Dezeen Magazine

Monument to the Battle of Sutjeska by Miodrag Živković

MoMA announces exhibition exploring Yugoslavia's concrete architecture

New York's Museum of Modern Art will examine former Yugoslavia's impressive concrete structures and bold urban planning visions created during its communist years, in an exhibition opening this summer.

Toward a Concrete Utopia: Architecture in Yugoslavia, 1948–1980, will present examples of the distinct style that emerged in the state, which occupied the Balkans region of Central and Southeastern Europe for most of the 20th century.

Revolution Square by Edvard Ravnikar
Toward a Concrete Utopia will include examples of Yugoslavia's huge public spaces, like Edvard Ravnikar's Revolution Square (now Republic Square) in Ljubljana. Photo by Valentin Jeck, commissioned by MoMA

The exhibition will bring together over 400 drawings, models, photographs and film clips showing the region's most impressive architecture, planned and constructed during the later part of Yugoslavia's existence.

"The architecture that emerged during this period – from 'International Style' skyscrapers to brutalist 'social condensers' – is a manifestation of the radical pluralism, hybridity, and idealism that characterised the Yugoslav state itself," said a statement from MoMA.

Sava Center by Stojan Maksimović
The exhibition will explore the distinct architectural styles and forms that developed across the state, as seen in the Sava Center, Belgrade, by Stojan Maksimović. Photo by Valentin Jeck, commissioned by MoMA

Yugoslavia provides a unique point of study due to its turbulent recent history. The country was initially formed after the first world war as the Kingdom of Serbs, Croats and Slovenes after territories lost by the Austro-Hungarian Empire merged with the Kingdom of Serbia.

It was renamed the Kingdom of Yugoslavia in 1929, then the monarchy was abolished after the second world war and a communist government was established. This spurred many of the monumental construction projects and vast utopic urban plans, similar to those across the Soviet Union during the same period.

Telecommunications Center by Janko Konstantinov
Projects displayed include ambitious visions, such as Janko Konstantinov's Telecommunications Center proposed for Skopje

In Yugoslavia, architects including Bogdan Bogdanović, Juraj Neidhardt, Svetlana Kana Radević, Edvard Ravnikar, Vjenceslav Richter, and Milica Šterić emerged as important figures – and all feature in the MoMA show.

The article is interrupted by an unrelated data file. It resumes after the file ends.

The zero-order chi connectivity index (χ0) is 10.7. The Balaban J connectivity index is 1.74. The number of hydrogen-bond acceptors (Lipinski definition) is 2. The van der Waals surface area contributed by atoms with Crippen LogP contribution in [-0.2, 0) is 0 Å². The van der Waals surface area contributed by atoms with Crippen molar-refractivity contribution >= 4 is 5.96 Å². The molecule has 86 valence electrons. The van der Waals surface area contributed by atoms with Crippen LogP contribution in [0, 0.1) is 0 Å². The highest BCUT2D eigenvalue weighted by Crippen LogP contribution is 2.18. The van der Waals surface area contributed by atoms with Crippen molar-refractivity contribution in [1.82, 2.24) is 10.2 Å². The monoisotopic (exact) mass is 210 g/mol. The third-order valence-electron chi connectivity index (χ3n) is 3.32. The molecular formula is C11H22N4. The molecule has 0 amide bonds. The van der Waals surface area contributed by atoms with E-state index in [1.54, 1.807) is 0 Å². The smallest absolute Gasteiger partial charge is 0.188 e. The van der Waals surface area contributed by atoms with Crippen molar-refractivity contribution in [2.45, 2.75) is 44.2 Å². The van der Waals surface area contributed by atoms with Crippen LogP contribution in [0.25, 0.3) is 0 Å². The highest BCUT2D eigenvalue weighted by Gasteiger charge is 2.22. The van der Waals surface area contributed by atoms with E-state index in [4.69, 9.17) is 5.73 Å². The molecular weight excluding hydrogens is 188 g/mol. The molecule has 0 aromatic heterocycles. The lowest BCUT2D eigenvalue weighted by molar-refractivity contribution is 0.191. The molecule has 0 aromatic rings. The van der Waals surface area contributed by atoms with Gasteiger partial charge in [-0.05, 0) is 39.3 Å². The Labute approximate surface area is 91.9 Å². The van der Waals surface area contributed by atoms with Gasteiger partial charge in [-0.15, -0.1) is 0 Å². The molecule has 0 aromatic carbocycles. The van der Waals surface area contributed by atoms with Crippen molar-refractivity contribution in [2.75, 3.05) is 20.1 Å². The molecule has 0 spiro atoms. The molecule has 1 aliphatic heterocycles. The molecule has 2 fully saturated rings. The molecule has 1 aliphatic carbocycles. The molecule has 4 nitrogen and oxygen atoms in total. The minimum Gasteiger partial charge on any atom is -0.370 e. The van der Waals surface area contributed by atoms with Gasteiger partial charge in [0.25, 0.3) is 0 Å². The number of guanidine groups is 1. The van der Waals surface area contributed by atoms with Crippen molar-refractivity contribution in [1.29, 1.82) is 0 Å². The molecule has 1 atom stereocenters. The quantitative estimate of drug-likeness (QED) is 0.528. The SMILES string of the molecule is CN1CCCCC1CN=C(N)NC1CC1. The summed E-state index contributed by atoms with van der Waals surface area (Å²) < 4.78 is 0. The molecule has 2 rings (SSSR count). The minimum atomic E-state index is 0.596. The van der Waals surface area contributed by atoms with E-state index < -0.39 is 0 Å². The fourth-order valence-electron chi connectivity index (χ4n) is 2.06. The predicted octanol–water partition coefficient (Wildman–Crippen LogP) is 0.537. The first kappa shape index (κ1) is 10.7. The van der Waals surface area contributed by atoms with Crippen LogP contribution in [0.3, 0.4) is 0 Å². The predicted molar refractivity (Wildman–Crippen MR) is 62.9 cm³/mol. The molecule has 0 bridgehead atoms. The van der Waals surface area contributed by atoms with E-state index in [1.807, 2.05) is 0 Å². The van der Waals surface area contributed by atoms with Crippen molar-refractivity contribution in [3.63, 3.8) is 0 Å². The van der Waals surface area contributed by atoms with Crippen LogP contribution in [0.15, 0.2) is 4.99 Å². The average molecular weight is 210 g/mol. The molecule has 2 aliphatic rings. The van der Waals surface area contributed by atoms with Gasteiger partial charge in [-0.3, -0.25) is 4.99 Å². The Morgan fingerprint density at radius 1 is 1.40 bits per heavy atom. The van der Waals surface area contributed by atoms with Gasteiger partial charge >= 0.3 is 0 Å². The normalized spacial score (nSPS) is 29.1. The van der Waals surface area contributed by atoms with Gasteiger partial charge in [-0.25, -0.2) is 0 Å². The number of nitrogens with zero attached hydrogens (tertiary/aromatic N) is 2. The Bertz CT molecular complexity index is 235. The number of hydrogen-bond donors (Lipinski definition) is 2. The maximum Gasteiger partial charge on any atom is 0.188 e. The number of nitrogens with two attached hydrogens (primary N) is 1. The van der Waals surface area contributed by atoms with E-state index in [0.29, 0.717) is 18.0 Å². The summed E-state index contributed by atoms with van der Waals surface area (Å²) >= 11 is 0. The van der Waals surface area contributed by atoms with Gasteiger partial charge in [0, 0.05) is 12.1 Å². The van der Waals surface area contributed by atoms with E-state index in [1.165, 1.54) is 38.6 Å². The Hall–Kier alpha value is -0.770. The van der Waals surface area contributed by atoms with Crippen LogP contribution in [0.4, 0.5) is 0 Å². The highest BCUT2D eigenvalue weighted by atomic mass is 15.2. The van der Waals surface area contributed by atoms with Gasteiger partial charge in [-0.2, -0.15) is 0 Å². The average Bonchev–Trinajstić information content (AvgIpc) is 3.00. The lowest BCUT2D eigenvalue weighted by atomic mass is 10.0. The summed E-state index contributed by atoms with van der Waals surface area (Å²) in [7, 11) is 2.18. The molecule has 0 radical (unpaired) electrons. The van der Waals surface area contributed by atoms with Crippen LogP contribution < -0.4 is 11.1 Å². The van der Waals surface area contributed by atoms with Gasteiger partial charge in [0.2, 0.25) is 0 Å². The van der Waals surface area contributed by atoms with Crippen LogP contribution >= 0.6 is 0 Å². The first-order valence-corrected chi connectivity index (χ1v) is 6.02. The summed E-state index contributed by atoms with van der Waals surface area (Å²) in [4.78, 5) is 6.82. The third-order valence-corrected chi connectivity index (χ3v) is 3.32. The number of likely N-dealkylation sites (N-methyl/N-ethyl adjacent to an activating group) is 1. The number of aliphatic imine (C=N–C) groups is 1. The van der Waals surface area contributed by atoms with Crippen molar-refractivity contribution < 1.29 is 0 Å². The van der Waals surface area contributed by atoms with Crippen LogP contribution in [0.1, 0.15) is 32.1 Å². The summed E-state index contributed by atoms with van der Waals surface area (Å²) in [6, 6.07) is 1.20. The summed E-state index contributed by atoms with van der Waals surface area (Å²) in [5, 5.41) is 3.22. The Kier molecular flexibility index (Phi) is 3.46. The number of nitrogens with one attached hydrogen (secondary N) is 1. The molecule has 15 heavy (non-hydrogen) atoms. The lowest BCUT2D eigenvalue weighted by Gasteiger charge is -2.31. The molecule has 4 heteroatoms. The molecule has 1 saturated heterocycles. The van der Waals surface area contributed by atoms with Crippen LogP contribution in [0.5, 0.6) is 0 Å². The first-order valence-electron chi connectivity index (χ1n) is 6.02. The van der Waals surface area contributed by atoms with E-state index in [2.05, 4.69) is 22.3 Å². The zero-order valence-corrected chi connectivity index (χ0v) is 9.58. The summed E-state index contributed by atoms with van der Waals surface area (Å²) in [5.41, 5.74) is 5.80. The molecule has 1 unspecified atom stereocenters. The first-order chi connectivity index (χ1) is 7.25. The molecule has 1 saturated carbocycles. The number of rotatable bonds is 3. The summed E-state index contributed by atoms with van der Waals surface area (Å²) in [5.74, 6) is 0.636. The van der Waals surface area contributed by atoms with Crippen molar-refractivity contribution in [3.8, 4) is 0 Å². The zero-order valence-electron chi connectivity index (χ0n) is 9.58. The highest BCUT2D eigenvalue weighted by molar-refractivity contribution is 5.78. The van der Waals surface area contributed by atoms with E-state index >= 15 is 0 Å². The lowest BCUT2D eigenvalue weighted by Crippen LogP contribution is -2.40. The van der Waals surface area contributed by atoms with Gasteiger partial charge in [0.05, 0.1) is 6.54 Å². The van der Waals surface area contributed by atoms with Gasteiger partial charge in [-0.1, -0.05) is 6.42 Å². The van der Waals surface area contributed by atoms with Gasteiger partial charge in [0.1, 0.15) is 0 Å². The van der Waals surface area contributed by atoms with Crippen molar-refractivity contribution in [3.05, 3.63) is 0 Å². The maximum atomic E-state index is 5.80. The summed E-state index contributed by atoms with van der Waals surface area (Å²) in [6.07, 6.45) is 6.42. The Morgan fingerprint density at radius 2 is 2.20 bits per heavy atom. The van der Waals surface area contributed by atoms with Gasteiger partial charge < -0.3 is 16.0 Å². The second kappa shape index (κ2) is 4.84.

Examples of prominent projects provided by the museum include the sculptural interior of the White Mosque in rural Bosnia, the post-earthquake reconstruction of the city of Skopje – based on Kenzo Tange's Metabolist design – and the new town of New Belgrade's large-scale housing blocks and civic buildings.

An economic and political crisis in the 1980s caused the breakup of the state, leading to the Yugoslav Wars in the early 1990s. But today, examples of the architecture can still be found across Croatia, Slovenia, Bosnia and Herzegovina, Serbia, Montenegro, and Macedonia – all formerly part of the state.

Building B9, Block 21 by Mihajlo Čanak, Leonid Lenarčić, Milosav Mitić, and Ivan Petrović
Concrete construction projects in Yugoslavia were on a vast scale, as seen in Mihajlo Čanak, Leonid Lenarčić, Milosav Mitić, and Ivan Petrović's New Belgrade development. Photo by Ivan Petrović

With the exhibition, MoMA aims to introduce the "exceptional built work of socialist Yugoslavia's leading architects to an international audience for the first time".

Toward a Concrete Utopia is organised by MoMA chief architecture and design curator Martino Stierli, curatorial assistant Anna Kats, and guest curator Vladimir Kulić, and will run from 15 July 2018 to 13 January 2019.

MoMA's current exhibitions include Is Fashion Modern? which closes 28 January 2018, and in May the museum will open a presentation of fantastical model cities by Bodys Isek Kingelez. Other shows to look forward to in New York include The Met's Heavenly Bodies, exploring links between fashion and Catholicism, also beginning in May 2018.